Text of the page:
In the previous post titled Naïve Random Forest Classifier I considered performance of a Random Forest trained on ~5’000 cases with ~3’500 features.
Presumably, only fraction of the features is true signal and the rest is noise. Fitting to noise is a major sin in Machine Learning; thus, taking preventive measures against doing so is one of the most significant preprocessing tasks while fitting a model.
First, why low signal/noise ratio is dangerous.
The Elements of Statistical Learning have two quite impressive examples:
In the experiment above pure Gaussian noise was generated and out of 5’000 features 100 most correlated to outcome were chosen by looking at the whole data set. Then, cross-validation on 50 subsamples showed statistical significance of 100 chosen features. Just to remind you: that was pure noise. So, what has just happened?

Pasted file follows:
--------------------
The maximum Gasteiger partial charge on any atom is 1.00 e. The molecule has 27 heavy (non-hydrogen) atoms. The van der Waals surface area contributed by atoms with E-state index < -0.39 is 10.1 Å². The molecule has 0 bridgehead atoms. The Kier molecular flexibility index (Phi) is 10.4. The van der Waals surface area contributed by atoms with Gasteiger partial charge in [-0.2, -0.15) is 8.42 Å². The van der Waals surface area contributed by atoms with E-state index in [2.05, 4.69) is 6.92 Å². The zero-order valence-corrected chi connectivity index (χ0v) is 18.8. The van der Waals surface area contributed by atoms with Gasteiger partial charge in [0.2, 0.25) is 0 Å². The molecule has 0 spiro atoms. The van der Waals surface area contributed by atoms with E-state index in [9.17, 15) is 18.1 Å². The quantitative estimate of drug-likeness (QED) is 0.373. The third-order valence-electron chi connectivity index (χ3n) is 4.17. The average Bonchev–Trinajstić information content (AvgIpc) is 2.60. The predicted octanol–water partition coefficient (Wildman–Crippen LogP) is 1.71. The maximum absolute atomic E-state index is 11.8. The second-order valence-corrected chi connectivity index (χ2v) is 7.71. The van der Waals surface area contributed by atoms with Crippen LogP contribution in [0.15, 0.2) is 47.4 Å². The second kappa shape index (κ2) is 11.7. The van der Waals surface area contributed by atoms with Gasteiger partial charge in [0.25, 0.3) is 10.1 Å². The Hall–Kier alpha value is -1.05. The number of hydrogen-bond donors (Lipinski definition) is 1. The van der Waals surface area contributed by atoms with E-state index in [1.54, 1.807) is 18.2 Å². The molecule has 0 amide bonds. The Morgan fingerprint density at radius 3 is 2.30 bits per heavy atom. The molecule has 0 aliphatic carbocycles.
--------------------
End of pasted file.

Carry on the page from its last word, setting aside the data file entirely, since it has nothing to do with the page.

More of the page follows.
It is not allowed to peep into the whole set of data prior to validating results on held-out subsample. If the whole set of data has been looked upon prior to fitting model, there a chance of finding statistically significant features where only pure noise exists.
In the above picture in-sample cross-validated error against out-of sample test error is showed for RF and GBM models. We see, as signal-to-noise ratio drops — 2/5, 2/25, 2/50, 2/100, 2/150 — the gap between in-sample and out-of-sample for Random Forest expands much faster than that for Gradient Boosting Machine.
Random forest, by default, on every split fits to thus, if e.g. signal is only 10 features, but the total amount of features is 10’000, the probability of fitting to noise on every split is ~90%. This shows in the picture as a widening gap between in-sample and out-of-sample error for RF as signal-to-noise lowers. Note, that this effect is less pronounced for GBM.